On the roof of the parking garage at the airport I could look at the reflection of the sun off the back window of my car and watch the sun slowly turning into a sliver. I could see it well, but it was too much for my phone.
A big cloud rolled in, so I got in my car and left the airport, driving west towards a break in the clouds. It got darker and darker. I took a short video from the car window as I drove. A frame from the video caught the sunlight through a cloud, dim enough for my camera to remember. Click on the photo to see a bigger version and you can see the thin crescent shape of the sun about to vanish.
I found an okay spot to stop. I punch a hole in a piece of paper and looked at the pinhole projection on another sheet I put under the rear wiper of my car. I lamented the fact that I had planned to find a place on campus where the sun would come through many holes, like through the leaves of a tree or one of the many wire meshes around my building. I thought many little holes would make a cool composite image. Then it occurred to me I could make own right there. So I punched a bunch of holes, in the shape of the crescent I was seeing on the paper.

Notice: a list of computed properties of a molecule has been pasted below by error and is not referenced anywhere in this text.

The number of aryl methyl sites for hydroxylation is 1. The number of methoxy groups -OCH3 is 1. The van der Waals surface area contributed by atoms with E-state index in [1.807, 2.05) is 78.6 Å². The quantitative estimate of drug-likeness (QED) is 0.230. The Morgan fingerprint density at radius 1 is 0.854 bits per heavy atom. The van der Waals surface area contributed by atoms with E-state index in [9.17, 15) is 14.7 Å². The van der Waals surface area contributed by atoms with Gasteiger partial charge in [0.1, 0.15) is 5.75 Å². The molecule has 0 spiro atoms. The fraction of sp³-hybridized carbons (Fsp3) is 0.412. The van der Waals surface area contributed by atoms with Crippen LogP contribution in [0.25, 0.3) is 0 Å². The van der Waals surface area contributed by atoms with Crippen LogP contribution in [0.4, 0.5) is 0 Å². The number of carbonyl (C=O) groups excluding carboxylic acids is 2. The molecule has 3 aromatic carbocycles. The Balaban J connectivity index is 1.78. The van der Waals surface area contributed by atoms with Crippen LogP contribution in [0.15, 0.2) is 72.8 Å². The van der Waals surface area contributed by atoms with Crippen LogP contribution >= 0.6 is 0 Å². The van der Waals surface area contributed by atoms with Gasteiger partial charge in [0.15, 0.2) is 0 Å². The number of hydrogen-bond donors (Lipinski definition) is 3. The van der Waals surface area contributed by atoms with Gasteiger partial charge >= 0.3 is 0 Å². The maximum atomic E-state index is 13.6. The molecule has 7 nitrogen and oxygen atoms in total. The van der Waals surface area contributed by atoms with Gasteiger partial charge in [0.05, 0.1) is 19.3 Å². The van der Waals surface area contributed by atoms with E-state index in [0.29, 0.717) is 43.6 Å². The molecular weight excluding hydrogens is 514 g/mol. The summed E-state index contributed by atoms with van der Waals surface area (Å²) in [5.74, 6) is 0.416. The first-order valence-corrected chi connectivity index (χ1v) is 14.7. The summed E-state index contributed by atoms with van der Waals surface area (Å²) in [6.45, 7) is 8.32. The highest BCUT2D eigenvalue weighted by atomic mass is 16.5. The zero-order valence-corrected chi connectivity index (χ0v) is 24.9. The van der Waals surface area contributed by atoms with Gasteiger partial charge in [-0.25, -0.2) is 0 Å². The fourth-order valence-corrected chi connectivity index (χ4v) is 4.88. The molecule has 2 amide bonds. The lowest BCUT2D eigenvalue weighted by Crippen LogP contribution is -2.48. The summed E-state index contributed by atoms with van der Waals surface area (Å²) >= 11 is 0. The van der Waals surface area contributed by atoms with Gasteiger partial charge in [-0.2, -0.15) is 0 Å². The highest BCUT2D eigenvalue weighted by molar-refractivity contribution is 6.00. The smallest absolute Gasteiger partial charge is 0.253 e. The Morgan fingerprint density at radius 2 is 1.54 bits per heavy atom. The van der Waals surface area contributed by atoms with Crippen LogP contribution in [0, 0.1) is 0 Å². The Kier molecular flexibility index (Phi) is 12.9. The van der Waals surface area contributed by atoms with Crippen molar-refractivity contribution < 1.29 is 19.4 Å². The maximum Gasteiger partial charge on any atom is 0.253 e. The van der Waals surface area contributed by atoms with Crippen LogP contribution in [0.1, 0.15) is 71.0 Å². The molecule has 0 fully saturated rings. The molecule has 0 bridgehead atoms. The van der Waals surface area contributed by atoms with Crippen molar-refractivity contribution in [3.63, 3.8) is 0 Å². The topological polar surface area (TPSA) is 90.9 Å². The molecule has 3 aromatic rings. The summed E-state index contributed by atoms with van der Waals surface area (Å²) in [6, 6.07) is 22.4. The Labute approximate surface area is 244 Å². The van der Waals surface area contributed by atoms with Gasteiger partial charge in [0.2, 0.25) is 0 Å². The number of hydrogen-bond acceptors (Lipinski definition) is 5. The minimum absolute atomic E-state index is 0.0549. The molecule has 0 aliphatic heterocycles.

I couldn't punch the holes with the precision I would have liked to have had if I weren't standing in a parking lot holding a sheet of paper and a pencil with the minutes ticking away. I am however satisfied with my fractal eclipse:
It was not the total eclipse like they experienced a few hours north in Svalbard, and the clouds dampened the experience a bit. But all in all given the circumstances, I think it was pretty good solar eclipse experience!